Passage d’Enfer is a lovely little L-shaped (gated, but not locked) passage between Bd Raspail and rue Campagne-Première. It is also one of the cleanest streets in Paris, no littler and no crotte de chien. With it’s cobblestones and pastel shutters it looks a bit like a movie director’s idea of a Parisian rue. But since it’s a real Paris street there is just enough graffiti and aggressively ugly architecture to balance the movie set sweet.
Ironically, Passage D’Enfer means Hell’s passage. And speaking of Hell, Arthur Rimbaud once lived here. He wasn’t in residence when writing Une Saison en Enfer (A Season in Hell) but one can still imagine at least a passing connection.
According to Wikipedia, Passage d’Enfer was built in 1855 by architect Felix Pigeory and takes its name from the former name of the boulevard Raspail, Boulevard d’Enfer. Boulevard d’Enfer getting it’s name from the bois d’Enfer (Hell’s Wood/Forest) which it traversed.
In his masterpiece, Parisians: An Adventure History of Paris, Graham Robb* describes a hell of sorts. In 1774, a quarter mile of the Rue d’Enfer gave way. The short version is the quarries below Hell Street collapsed, sucking in buildings and animals and everything else along the quarter-mile chasm. The Inspector of Quarries, Charles-Axel Guillaumot, came by to survey the damage and needing a place to put a couple centuries of remains realized he could kill two birds with one stone. And thus the Catacombs where born. Hell indeed.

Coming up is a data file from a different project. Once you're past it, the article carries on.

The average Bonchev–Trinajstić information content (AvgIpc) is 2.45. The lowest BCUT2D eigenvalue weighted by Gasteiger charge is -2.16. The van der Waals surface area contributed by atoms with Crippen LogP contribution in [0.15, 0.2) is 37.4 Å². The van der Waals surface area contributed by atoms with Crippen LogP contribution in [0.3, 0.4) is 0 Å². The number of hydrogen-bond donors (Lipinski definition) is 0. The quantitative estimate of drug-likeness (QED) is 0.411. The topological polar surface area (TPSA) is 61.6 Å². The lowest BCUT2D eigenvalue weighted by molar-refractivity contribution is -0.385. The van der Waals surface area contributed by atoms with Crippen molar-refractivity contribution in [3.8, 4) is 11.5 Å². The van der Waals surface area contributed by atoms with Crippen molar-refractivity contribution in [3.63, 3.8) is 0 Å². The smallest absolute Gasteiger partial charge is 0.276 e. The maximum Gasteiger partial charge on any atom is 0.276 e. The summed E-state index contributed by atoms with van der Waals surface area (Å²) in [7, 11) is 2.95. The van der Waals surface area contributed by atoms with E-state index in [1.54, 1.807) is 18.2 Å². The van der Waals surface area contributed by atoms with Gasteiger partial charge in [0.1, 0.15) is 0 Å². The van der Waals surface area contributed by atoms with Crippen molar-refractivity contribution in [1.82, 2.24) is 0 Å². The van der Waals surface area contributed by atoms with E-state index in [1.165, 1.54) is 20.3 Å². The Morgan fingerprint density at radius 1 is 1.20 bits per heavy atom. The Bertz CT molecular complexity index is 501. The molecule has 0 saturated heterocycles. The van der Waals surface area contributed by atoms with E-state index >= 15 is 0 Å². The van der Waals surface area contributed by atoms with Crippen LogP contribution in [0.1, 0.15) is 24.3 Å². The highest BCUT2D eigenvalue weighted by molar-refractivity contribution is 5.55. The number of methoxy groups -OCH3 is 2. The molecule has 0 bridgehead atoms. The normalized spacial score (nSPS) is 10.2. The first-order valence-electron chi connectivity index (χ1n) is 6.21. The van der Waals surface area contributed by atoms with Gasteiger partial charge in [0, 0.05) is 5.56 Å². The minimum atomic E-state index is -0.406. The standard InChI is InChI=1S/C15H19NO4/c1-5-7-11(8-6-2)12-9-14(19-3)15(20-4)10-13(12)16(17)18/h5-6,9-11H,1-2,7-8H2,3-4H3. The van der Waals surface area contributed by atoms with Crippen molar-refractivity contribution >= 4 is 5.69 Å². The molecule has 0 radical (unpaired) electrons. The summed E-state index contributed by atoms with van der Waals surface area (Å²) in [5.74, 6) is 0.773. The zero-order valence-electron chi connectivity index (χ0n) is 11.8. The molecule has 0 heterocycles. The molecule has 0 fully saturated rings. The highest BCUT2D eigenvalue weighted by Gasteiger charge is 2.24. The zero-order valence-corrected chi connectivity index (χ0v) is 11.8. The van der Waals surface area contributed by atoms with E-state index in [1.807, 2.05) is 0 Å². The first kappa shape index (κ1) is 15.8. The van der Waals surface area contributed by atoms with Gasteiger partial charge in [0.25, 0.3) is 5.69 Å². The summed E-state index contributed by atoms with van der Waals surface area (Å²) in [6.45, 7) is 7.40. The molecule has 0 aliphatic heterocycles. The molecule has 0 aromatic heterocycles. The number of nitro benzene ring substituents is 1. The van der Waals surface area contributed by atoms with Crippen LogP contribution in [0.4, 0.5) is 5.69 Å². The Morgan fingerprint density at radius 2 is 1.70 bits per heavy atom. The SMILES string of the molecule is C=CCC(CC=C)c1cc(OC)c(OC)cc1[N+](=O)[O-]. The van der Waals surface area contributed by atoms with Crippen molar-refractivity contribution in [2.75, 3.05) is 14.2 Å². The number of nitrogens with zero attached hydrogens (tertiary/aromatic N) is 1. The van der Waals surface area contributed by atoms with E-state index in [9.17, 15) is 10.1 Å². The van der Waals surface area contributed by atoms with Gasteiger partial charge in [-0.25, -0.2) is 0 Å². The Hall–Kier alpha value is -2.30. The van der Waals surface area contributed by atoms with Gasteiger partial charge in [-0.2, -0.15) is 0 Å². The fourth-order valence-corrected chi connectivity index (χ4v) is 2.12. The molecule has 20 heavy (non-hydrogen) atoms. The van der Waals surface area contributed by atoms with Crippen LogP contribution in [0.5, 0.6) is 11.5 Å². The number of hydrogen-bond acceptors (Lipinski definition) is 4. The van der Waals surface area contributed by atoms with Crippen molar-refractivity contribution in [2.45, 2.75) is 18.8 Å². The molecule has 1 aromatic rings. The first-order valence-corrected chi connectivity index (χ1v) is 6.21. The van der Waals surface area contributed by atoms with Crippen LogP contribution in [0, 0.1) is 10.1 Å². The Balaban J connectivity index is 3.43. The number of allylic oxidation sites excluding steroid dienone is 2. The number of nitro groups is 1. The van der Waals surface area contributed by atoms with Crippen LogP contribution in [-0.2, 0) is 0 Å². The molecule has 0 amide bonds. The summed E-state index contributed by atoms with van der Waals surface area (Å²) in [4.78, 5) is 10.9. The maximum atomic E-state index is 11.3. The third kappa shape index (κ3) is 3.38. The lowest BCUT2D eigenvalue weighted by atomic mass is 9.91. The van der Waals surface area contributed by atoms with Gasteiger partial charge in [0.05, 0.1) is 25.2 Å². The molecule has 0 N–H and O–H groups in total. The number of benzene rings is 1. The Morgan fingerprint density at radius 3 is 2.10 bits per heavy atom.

On the north side of Passage d’Enfer is a confection in brown, beige, and gold tile. This is the backside of 31 and 31Bis** rue Campagne-Première built (between 1911 and 1912) by Architect André Arfvidson and tiled by ceramicist Alexandre Bigot. The backside, 24-27, Passage d’Enfer looks like four separate houses and is subtle compared to the front. The tile is what makes the building but the huge windows in the artist’ studi0s in the front are pretty impressive as well. In 1922 Man Ray had his atelier in 31Bis.
And since we’ve sort of moved on to rue Campagne-Première we might as well take a little side trip. Yves Klein had his atelier at #9 and lived at #14 rue Campagne-Première. Eugène Atget lived at #17 and l’Hôtel Istria is still at #29. Acording to a plaque out front, Hôtel Istria was quite the happening place. Among others, the hotel hosted, Marcel Duchamp, Man Ray, Rilke, Erik Satie, and the lovely Kiki de Montparnasse.
You could do worse than spend a few minutes wandering around here.
*Robb also wrote a biography of Rimbaud, I haven’t read but intend to.
**”Bis” means “twice” in French. In this case, it’s the equivalent of 31 and 31A in English.